2. Increase acceptance by 100 percent among all baseball fans from the 2011 season until the Cubs win a World Series that every trip to Wrigley Field is an historic event:  Witnessing the athletic competition of the professional sports franchise with the longest consecutive streak of not winning the ultimate championship.

Best of success to the Ricketts family in their quest to secure the funding needed to keep Wrigley Field open for another generation or two of fans who continue to have faith that “this year will be the year.”  Or, maybe next year. Providing of course, the old Upper Deck stay where it’s suppose to be.

Snapdragons in November, Part IV

What’s a sure sign of spring?  The start of the baseball season.

Today is opening day for Major League Baseball and my beloved Chicago Cubs are already taking it on the chin in Atlanta.   As any baseball fan knows, the Cubs have had their share of public relations nightmares, due in large part to a century and a year drought in winning the World Series.  Ah, but maybe this year.

Regardless, despite the absence of winning the big one, inept play on the field, boneheaded front office decisions and some purported curse caused by a goat, the Cubs remain one of the best brands in all sports.  Sold out crowds at Wrigley Field and lucrative TV contracts attest to that.   Hey, I’d take a public relations job with the Cubs, if for the sake of getting into the ballpark to see a game now and then.

But, for you loyal readers, enough talk of the Cubs.  Here’s the fourth and final installment in my work of fiction, “Snapdragons in November.” Thanks to all who’ve read it; I’d welcome any comments.

The door opened and he could smell the cleansing rain for a moment. A couple, mid-twenties, somewhat reserved and looking slightly rumpled in their torn dark denims and faded leather jackets, took seats to his right. They studied the food menu – burgers, sandwiches and wings, mainly — for what was a long time and scanned the chalkboard that listed the dozens of beers available. He tried to listen to their conversation and heard the guy offer thoughts as why the pale ale was a better choice than the kolsch. The girl, almost pretty in a gaunt way, listened intently.  For some reason, he liked these two. They probably are artists, or want to be artists, but have to work at some crap retail job to afford a one-bedroom flat in one of the buildings that line this once working-class neighborhood on the upswing.  They had conviction, even in ordering a beer and food from a bar menu.

He wanted to talk to them, and find out more about their lives and what brought them together and to Wellington’s on that early Sunday evening in late fall.  He wondered: What will their conversation be about a year, five years from now? Will they find a common bond built upon something so everyday like what kind of beer to drink?  He sort of envied them. Together, life was unfolding and could take any direction they pursued.

Finishing his fifth Metropolitan, he gestured to Sam for a check. “Hey good lookin’. What’s the damage today?” he asked. “It’s time I started dinner. Otherwise I might get to like this place and stay here all night.”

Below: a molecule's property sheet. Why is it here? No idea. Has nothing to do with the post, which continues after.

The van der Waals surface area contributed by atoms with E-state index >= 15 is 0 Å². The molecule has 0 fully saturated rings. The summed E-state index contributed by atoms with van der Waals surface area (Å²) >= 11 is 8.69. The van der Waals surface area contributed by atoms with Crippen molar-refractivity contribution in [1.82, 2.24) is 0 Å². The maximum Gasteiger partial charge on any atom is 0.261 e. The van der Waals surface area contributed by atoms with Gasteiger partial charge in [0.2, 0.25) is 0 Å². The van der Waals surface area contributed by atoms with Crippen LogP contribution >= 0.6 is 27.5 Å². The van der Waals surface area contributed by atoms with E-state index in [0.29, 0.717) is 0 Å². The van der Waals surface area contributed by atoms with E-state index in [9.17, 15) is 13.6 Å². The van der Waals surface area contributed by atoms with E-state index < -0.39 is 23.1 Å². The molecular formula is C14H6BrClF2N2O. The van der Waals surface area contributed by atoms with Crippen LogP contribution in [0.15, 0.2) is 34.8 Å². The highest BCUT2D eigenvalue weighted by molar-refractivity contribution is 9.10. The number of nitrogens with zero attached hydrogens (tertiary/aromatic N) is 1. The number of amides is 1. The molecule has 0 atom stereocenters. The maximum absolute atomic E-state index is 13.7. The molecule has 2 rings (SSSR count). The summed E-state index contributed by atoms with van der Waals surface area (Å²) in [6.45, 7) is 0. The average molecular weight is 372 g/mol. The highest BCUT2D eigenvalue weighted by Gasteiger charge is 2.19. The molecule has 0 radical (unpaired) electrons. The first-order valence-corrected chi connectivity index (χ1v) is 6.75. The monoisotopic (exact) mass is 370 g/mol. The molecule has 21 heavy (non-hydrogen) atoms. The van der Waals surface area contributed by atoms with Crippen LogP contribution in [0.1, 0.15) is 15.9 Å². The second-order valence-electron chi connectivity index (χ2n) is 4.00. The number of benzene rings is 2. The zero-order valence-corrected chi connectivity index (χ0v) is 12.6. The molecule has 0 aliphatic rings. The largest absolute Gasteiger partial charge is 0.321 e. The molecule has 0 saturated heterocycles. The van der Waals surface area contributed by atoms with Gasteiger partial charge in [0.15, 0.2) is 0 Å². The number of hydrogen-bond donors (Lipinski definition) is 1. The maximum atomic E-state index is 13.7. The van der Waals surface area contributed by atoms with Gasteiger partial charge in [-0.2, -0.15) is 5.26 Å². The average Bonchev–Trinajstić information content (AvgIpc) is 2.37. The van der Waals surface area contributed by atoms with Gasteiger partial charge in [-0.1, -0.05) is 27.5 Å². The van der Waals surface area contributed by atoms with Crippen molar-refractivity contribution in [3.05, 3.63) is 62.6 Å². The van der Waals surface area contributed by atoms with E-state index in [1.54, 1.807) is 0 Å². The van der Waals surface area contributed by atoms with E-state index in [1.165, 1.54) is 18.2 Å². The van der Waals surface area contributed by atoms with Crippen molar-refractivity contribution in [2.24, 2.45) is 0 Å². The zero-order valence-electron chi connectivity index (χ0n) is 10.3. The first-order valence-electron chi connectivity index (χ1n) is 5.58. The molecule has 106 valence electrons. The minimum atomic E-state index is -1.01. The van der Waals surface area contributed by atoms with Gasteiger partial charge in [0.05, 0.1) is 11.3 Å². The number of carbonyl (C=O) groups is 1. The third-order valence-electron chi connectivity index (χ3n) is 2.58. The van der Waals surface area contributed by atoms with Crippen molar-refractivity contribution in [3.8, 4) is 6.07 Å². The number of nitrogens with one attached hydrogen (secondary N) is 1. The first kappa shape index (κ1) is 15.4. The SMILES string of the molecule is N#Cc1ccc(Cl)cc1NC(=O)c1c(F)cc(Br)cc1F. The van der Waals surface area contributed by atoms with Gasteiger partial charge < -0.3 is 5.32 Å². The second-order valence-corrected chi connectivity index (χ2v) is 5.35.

“Don’t wear out your welcome,” she said. “You could walk out of here for sixteen.”

“I always knew you were a cheap date,” he said, leaving a $20 bill and some singles on the bar. “When’s your swan song shift?”

“Oh, you mean when’s my last shift here?”
“Uh huh.”

“Next Sunday.”

“Well, I’ll plan on being here and plan on being thirsty.”

“It’ll be a little emotional, you know?  I’ve been in Chicago for four years, and I’ve been here three years. Tried to make it work here, but I’ve got to put down new roots where I think they’ll have a better chance to grow. Sometimes, you gotta take that first new step.”

“And, I’m ready to step out and navigate my way home. Goodbye for now, California girl. You ain’t seen the last of me,” he said, pushing open the heavy door.

Damn the rain, he thought, walking at a deliberate pace home. Like the old lady said, it washes the bad crap away.  So what if he got wet.  So what if he stayed at Wellington’s longer than he planned.  So what if dinner would be ready a little later.  So what.

He knew she was not home when he unlocked the back door.  The lights were off and the shades were not drawn. The house was dark inside save for the yellow glow from the street lights. It looked warm, welcoming.  And there, on the kitchen counter, were the snapdragons.  She neatly pruned away the nearly dead leaves and blossoms to create a small beautiful monument to the end of a long, long season.  Little bursts of color in a vase against the black counter top.

There was no note, but he knew where she went, off to buy her milk and probably lots more stuff they didn’t need.  Her unpredictable spirit.  That’s part of what defined her, part of what made him fall in love those seemingly simple years and years ago.  There was goodness in her soul, and perhaps he was too inflexible to recognize this.  Perhaps he had better reap whatever good things – big and small – he could gather.

Keeping his wet jacket on, he went back outside in the rain to wait for her to return. He would inspect every car that drove up their street, toward the home they built together, and hope the next car would be her’s. He would rush to help her carry the groceries they didn’t need. He didn’t care how long he had to stand in the rain.

The End